A History of How Work Horses Have Helped Humans Over the Ages
A History of Horses Timeline
For many animal lovers, work horses are revered as the world’s most majestic creatures. In fact, the working horse has often been referred to as the most indispensable gentle giant in the history of human development.
Throughout history, whether these work horses pulled armoured centurions around a battle arena or transported food to market, they did it with beauty and power.
Carriage horses are valued members of the team at Tally-Ho Carriage Tours. With many draft breeds facing extinction, Tally-Ho is committed to caring for and maintaining these work horse breeds. We treat them with the utmost care and comfort, and as a result, our horses live up to ten years longer than the average life expectancy of these breeds.
Read on to learn about the origin of horses and how “horse power” has transformed the way humans work and live together in so many incredible ways.
History of Horses Timeline
As the Pleistocene (last ice age) period approached, massive glaciers isolated many horses. Over millions of years, these horses evolved distinct character traits that allowed them to survive in their environments.
Early horse migration occurred across the Bering Land Bridge, which allowed horses to spread from the Americas into Asia, Europe, Africa and the Middle East. The first heavy horse, the Black Horse of Flanders (considered the father of all modern draft horses), settled in Northern France and Belgium.
Working horses date back to the 14th century. The Middle Ages were when excelling in knighthood went hand in hand with horsemanship. When lightweight armour designed to protect knights and their brave steeds in battles and jousting tournaments became heavier, so did the horse required to carry it all. Historians claim many modern horses are descendants of the Destrier.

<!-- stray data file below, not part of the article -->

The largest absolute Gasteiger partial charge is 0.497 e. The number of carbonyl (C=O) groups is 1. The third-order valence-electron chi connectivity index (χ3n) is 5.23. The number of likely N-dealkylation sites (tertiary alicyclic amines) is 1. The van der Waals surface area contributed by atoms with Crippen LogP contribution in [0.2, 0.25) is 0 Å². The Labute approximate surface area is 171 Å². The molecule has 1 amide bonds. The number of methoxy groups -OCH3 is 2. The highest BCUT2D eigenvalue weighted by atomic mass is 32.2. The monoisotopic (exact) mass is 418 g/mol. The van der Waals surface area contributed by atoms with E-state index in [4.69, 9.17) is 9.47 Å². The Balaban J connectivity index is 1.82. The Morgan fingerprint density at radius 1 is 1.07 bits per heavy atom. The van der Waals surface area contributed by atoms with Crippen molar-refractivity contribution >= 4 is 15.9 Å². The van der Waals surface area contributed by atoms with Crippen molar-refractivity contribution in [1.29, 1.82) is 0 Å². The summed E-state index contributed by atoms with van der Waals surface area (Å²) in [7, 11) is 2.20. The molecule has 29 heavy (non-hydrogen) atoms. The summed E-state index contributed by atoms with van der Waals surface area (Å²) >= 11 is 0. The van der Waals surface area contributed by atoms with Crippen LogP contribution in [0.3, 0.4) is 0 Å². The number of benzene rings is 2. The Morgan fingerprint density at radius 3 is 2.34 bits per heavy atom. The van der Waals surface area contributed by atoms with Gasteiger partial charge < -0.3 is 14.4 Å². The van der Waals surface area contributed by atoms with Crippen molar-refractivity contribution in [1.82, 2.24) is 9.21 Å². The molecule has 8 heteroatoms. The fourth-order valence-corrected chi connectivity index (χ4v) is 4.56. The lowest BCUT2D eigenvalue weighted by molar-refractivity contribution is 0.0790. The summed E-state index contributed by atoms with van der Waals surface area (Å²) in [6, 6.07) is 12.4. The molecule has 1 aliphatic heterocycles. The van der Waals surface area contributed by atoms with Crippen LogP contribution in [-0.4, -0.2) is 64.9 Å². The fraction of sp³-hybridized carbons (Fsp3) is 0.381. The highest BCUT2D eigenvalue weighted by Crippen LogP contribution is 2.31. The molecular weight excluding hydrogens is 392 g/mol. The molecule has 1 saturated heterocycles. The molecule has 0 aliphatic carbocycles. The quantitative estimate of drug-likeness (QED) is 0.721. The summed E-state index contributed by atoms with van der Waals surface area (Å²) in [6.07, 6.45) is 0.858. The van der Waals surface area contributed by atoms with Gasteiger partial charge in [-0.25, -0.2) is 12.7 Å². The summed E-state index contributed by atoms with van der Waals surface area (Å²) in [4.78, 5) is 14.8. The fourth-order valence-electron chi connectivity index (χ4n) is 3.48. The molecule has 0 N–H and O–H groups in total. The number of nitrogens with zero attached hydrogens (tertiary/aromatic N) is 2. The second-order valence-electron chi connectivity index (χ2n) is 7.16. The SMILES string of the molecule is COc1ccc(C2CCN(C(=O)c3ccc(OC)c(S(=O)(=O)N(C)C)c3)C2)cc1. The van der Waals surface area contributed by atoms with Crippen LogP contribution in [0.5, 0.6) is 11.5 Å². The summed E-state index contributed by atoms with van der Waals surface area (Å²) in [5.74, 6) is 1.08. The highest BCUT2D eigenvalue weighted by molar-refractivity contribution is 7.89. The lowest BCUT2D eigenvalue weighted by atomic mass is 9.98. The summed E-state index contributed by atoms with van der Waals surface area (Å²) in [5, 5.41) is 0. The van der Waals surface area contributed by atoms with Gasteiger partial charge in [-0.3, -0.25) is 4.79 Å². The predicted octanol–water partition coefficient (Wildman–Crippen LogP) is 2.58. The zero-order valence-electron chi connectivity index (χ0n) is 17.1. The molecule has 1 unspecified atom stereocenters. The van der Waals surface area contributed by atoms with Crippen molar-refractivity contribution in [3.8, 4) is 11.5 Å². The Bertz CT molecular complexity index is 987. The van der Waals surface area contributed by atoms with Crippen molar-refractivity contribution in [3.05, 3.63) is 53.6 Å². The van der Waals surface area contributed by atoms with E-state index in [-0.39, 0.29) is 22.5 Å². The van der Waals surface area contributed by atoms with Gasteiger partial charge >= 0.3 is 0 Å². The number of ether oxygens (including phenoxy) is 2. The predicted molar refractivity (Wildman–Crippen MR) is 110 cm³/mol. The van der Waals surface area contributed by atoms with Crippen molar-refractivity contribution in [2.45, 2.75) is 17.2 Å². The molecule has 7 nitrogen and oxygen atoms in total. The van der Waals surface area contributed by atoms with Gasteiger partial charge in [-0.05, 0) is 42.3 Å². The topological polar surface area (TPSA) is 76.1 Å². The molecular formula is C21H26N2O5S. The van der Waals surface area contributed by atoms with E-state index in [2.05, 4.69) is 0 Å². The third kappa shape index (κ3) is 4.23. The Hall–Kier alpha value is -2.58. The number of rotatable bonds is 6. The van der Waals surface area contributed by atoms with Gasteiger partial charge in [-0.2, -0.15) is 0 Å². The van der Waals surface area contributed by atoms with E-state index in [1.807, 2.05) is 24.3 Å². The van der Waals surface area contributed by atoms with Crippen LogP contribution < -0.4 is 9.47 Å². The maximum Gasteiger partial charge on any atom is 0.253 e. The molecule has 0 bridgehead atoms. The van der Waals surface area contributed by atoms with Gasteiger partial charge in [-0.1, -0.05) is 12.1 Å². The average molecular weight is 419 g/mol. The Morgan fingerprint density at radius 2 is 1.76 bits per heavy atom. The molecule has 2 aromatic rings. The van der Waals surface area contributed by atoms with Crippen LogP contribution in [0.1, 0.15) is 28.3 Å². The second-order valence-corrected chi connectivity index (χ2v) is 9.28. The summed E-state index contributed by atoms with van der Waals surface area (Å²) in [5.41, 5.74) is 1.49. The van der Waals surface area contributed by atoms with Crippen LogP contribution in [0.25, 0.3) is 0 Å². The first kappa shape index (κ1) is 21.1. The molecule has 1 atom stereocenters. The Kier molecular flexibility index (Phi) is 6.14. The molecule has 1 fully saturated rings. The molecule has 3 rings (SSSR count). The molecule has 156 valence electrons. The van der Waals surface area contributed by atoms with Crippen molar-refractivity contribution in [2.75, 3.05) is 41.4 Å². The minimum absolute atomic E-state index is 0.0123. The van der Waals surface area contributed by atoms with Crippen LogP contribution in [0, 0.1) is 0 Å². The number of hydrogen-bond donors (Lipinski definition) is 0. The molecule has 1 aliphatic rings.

The ancient wild horses that once populated the Americas drifted to extinction and were reintroduced by European colonists during the 15th and 16th centuries. Initially, small horses were imported due to shipping constraints. But eventually, draft horses also made the perilous journey across the open water.
In the Ancient Near East, 16th century-advancements in the chariot and harness designs led to increased chariot warfare. During this period, the invention of the stirrup, horse collar and saddle revolutionized horsemanship, and soon mounted cavalry replaced the chariot.
Although the Hackney was bred as a riding horse in England as early as the 14th century, it wasn’t until 1729 that it was coupled with an Arabian to produce the first heavy-built Norfolk Roadster. With the improvement of roads, the modern Hackney’s value rose as a high-stepping harness horse. But, by 1883, the breed’s decline began with the advent of the railroad.
Battle cavalry was crucial for victory during the Napoleonic wars of the 18th century. Similarly, Indigenous people were trained in mounted warfare tactics in the Americas. As a result, they became part of highly mobile horse regiments essential in the American Civil War.
The Conestoga Horse and the Vermont Drafter were bred outside of the war in North America. These draft horses replaced oxen as farm machinery revolutionized. The smaller equipment size made horses more suitable than oxen. Heavy draft horses were also better suited to frozen winter roads and fields.